Spreading wildfire around Yosemite feeds on dry vegetation
YOSEMITE NATIONAL PARK, California (CNN) — Bone-dry grass and brush Saturday fed flames as more than 2,600 crew members struggled to corral a still-growing wildfire in California’s Sierra foothills.
“This fire is very dynamic,” said Tina Rose, spokeswoman for the multiagency incident command. “The access to the fire has been hampering us. It is so difficult to get into those canyons.”
Firefighters can be buoyed by the fact that winds appeared to have died down a bit and the massive Rim Fire’s rate of growth has slowed. The fire had doubled in size from Thursday to Friday, and the total loss stood at 126,000 acres Saturday, much of it in Stanislaus National Forest.
The blaze, which was 5% contained, was spreading mostly to the east.
While the Rim Fire has consumed 12,000 acres in the northwest section of Yosemite National Park, so far it has had no direct effect on Yosemite Valley, a popular spot for tourists.
“Skies are beautiful,” park spokesman Scott Gediman told CNN at midday. “It is a crystal clear blue sky in Yosemite Valley.”
Still, the park has seen a few cancellations and one western entrance was closed as a precaution.
Gov. Jerry Brown on Friday issued a state of emergency in the San Francisco area because of threats to utilities.
“The San Francisco Public Utilities has been forced to shut down transmission lines,” he said in a statement.
Much of San Francisco’s water comes from the Hetch Hetchy Reservoir within Yosemite. There was good news on that front Saturday, as officials said there was no effect on the water quality and delivery.
About 5,500 structures, many of them vacation homes, were under threat, according to InciWeb, a federal website that collects information from agencies like the U.S. Forest Service and Bureau of Land Management.
Firefighters have been hampered by a lack of moisture from the sky and on the ground.
“The wind today is going to be better for firefighting, but we are still dealing with bone dry grass and brush,” Rose said Saturday.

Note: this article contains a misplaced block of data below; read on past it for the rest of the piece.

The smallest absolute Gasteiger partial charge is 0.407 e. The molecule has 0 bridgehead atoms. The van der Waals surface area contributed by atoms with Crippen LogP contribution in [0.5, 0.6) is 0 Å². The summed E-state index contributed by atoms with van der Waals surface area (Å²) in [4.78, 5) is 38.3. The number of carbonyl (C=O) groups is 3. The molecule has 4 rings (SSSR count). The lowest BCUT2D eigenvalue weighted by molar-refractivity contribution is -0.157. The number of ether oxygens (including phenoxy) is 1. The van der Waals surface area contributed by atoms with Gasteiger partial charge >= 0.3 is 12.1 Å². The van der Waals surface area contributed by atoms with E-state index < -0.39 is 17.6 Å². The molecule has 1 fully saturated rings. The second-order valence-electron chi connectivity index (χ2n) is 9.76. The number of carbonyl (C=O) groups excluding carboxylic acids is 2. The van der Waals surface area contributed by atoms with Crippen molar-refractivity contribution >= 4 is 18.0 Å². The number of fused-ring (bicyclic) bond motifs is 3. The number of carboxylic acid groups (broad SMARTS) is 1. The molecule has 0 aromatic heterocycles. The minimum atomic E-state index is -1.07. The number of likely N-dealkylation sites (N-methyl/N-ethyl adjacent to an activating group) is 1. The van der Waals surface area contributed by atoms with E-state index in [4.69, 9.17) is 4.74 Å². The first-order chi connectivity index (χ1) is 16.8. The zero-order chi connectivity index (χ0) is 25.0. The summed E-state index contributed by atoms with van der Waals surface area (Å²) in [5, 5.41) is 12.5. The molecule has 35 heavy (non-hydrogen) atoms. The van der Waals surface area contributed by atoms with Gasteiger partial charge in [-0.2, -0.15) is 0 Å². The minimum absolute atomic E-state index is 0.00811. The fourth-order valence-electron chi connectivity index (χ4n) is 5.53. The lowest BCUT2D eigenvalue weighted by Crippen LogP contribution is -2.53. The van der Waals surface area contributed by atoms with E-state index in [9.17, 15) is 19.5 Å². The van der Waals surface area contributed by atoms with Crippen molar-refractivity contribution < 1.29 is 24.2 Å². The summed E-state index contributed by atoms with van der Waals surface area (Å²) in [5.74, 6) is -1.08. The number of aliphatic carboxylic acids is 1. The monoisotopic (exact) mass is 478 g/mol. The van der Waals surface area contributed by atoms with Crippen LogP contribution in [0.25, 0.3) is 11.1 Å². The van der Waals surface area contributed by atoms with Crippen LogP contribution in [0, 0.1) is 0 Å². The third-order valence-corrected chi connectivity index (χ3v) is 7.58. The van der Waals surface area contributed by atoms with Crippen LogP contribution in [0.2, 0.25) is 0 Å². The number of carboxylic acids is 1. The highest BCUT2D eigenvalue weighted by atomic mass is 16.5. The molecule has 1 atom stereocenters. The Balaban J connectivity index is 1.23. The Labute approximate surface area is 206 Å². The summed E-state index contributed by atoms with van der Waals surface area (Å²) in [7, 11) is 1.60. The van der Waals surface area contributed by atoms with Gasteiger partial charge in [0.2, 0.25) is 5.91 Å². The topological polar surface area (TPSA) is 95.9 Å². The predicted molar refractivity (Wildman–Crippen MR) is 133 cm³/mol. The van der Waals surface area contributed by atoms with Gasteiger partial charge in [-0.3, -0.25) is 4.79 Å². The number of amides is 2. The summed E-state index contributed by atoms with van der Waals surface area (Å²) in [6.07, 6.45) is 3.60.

Lee Bentley of the U.S. Forest Service said crews were making progress, but “it is going to be awhile.”
Eight fixed-wing aircraft and 10 helicopters were aiding the effort.
“We are the No. 1 priority in the country,” said Bentley. “We are getting what we need.”
The inferno threatened the small mountain communities of Groveland and Pine Mountain Lake just outside the Stanislaus forest.
Part of Groveland was under an evacuation order.
“It’s crazy, and it has been for five days,” Kirsten Lennon, whose home is threatened, told CNN affiliate KCRA on Friday. “Your heart’s racing a little faster.”
The Tuolumne County Sheriff’s Department issued evacuation advisories for the town of Tuolumne and nearby Ponderosa Hill, according to InciWeb. It was not clear how many residents were covered by the evacuation advisory.
Authorities say the Rim Fire started on August 17.
Gediman, of Yosemite National Park, said the Rim Fire’s impact was restricted to the entrance closure at Highway 120 West and a backcountry section used by hikers. Temperatures were a little cooler Saturday than on Friday, he said.
The park typically has 15,000 visitors on a busy summer weekend. August sees an influx of visitors from other countries, a few of whom have called to check on conditions.
Still, there’s little indication so far it’s keeping many people away.
Ranger programs went on as normal Saturday and campgrounds were full.
“If somebody cancels, there are 10 people that will take their spot,” said Gediman.
Yosemite, with hundreds of campground sites and lodging units, had nearly 4 million visitors last year, according to the National Park Service.
CNN’s Nick Valencia reported from Yosemite National Park and Phil Gast reported and wrote in Atlanta. CNN’s AnneClaire Stapleton contributed to this report.